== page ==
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Monte Solberg: Conservatives need a strong climate agenda. Conservation is a key issue they can lead on

Commentary
Parks Canada aquatic specialist Shelley Humphries working on the project to reintroduce the native cutthroat trout at Hidden Lake in Banff National Park near Lake Louise on Friday, Sept 1, 2022. Todd Korol/The Canadian Press.

I wish Parliament would occasionally meet on the “commons” (the common grazing lands) to make decisions as farmers and villagers did a thousand years ago, debating while listening to the birds and as shepherds gathered the flock. The outdoors could only make MPs more agreeable. They’d more readily appreciate that their food, water, clothing, housing, energy, and the air we breathe originates in nature and the land, not Walmart or the local gas station. Conservatives might recall their ancient connection to the land and transcendent responsibility to be “stewards” of a rich inheritance.

The name “conservative” should make it clear. Russell Kirk, author of, The Conservative Mind, Burke to Eliot, wrote in 1971 that “nothing is more conservative than conservation.” But, if the connection between conservation and conservatism still isn’t obvious, I’ll make my case.

First, a political argument. Valuing nature finds its greatest expression in rural areas, the conservative heartland. Conservative farmers and ranchers have long worked with conservation organizations, made up largely of conservative-leaning anglers and hunters, to preserve ecologically valuable lands. Conservation tax breaks and, more recently, direct payments have made it possible for landowners to continue farming and ranching while also conserving on what have become known as “working landscapes.” This decades-long relationship has succeeded in conserving millions of hectares of the best habitat in Canada.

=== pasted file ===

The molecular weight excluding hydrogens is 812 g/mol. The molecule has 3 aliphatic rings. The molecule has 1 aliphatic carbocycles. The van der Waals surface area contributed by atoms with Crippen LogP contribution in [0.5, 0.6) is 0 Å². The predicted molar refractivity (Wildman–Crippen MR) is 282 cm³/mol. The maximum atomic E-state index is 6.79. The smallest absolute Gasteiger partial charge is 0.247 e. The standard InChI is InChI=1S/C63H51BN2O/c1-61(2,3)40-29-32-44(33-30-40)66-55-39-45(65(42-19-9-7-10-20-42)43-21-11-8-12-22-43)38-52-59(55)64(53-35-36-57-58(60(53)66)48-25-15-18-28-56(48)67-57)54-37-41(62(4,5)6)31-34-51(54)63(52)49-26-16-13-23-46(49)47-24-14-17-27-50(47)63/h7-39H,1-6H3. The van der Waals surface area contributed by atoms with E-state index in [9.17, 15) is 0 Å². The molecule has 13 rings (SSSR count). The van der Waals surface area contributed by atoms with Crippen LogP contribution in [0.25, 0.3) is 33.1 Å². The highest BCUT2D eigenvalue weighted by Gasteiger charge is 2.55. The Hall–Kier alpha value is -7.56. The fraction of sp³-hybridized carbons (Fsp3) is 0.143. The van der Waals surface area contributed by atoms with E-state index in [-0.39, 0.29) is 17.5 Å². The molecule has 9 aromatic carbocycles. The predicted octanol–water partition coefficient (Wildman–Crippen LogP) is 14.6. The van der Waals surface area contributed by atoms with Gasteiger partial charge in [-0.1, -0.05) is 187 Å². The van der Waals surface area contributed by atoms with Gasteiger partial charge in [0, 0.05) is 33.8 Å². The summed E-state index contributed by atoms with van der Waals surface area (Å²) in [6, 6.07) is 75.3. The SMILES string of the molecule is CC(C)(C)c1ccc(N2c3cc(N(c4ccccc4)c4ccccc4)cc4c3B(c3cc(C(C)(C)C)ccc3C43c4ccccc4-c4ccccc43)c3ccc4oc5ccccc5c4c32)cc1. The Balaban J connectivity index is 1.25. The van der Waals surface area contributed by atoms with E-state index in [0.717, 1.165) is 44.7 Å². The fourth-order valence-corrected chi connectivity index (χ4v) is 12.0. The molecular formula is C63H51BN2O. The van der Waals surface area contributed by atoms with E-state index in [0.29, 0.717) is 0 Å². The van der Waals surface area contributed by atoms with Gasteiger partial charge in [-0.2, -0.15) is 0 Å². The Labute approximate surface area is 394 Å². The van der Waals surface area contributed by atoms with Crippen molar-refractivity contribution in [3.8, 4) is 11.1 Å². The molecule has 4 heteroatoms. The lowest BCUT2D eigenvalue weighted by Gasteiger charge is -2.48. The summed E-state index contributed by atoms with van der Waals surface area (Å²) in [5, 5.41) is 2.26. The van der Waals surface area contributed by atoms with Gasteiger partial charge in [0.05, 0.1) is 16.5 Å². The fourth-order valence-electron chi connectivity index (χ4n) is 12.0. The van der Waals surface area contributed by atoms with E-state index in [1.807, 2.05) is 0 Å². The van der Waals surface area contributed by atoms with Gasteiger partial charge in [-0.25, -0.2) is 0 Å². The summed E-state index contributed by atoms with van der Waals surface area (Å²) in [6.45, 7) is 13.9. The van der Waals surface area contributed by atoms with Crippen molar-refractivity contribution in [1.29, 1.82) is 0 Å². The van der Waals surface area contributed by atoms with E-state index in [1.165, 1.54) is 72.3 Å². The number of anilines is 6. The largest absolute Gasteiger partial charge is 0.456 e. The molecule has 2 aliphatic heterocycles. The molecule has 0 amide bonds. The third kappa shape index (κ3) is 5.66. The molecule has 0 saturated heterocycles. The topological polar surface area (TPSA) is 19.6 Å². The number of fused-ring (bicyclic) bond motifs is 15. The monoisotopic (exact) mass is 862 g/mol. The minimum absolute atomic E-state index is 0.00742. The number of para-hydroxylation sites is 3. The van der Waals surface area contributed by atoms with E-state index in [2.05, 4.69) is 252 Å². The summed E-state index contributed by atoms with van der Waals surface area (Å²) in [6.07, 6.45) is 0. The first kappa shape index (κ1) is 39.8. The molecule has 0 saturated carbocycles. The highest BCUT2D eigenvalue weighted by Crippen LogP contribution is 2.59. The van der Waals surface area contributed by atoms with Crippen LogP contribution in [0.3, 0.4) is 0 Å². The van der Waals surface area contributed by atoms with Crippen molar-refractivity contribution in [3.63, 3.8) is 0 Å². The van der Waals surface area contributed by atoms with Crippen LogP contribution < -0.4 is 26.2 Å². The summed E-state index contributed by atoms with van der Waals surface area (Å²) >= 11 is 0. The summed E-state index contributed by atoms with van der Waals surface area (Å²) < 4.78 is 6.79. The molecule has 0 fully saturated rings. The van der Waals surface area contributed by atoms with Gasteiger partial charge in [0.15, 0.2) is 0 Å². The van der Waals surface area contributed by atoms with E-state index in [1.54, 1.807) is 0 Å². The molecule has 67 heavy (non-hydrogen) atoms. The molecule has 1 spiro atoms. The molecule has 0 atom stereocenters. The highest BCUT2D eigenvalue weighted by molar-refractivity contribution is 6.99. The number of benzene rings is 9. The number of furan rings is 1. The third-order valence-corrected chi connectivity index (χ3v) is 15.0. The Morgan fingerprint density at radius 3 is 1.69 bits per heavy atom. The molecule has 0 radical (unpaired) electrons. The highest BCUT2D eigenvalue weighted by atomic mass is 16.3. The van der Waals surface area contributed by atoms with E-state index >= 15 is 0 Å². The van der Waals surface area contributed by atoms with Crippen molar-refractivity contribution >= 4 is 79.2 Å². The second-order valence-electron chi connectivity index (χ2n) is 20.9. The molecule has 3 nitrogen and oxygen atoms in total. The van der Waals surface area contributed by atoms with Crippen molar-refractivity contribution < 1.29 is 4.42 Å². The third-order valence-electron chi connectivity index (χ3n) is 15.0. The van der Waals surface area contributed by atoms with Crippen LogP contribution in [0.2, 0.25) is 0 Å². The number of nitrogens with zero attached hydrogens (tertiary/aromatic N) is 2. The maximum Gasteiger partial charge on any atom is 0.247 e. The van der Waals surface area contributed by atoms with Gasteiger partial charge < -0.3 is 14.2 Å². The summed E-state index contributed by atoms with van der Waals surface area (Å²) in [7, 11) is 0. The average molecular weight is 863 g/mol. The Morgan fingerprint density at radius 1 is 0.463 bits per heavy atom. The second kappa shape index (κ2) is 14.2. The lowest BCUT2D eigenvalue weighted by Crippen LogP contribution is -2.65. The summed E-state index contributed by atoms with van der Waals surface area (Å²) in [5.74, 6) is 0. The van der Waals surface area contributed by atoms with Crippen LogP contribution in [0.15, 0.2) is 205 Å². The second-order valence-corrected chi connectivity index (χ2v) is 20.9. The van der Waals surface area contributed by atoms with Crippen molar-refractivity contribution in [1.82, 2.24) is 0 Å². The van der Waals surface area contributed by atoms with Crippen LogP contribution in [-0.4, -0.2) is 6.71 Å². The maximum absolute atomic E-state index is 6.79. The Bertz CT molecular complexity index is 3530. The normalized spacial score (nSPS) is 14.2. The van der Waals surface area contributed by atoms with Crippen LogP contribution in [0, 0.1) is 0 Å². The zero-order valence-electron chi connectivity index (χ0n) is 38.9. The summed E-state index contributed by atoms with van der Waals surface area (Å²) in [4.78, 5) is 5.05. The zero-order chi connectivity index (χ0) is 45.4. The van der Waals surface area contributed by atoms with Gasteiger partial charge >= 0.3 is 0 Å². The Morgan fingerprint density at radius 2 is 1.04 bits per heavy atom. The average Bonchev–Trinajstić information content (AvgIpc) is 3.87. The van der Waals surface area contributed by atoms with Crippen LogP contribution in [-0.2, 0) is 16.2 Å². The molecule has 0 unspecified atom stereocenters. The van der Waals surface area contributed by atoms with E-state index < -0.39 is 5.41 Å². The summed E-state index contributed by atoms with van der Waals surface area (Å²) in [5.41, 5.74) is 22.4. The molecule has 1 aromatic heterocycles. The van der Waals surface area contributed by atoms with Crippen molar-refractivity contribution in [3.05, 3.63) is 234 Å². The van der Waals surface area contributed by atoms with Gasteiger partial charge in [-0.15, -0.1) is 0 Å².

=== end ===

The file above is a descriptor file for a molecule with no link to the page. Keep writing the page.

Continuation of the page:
Prime Minister Harper, who was no spendthrift, paid conservation organizations a high compliment in 2014 by entrusting them to drive a $252 million government of Canada commitment to preserving ecologically sensitive lands. He said that to achieve that “Canadians should become willingly and eagerly a community of stewards.” Conservative legislators today should build on this rich legacy. President Reagan said in his 1984 State of the Union address that “Preservation of the environment is not a liberal or conservative challenge. It is common sense.” It is also a powerful animating force in society.

Even before Sir John. A. Macdonald established Banff as our first national park in 1885, Canadians revered our natural inheritance. It is a dominant theme in our history, literature, and art, central in our national symbols, and core to our national identity. But we don’t just admire nature, we need it. It is the mind-altering drug that pulls us out of our smartphones and out of our own heads to look on in wonder at towering trees, an endless prairie sky, the crashing ocean, or our majestic mountains.

We need the solitude of nature so much that we spend thousands of dollars to go in large crowds to see it. Banff alone attracts as many as five million people a year. Nature tourism is a multi-billion-dollar business. There are votes in catering to anyone whose heart quickens when a moose enters the yard, or a fox runs across the campground. Conservation is the everyman approach to environmentalism. Conservatives should accept Harper’s challenge and encourage Canadians to become a “community of stewards.”

Then there is that bracing “c” word, climate. Natural gas exports to replace coal, carbon capture, utilization, and storage, harnessing technology, and rolling out more nuclear energy are all needed to mitigate climate change, but they are long-term, and they aren’t enough. A vigorous approach to conservation would be an immediate and significant help.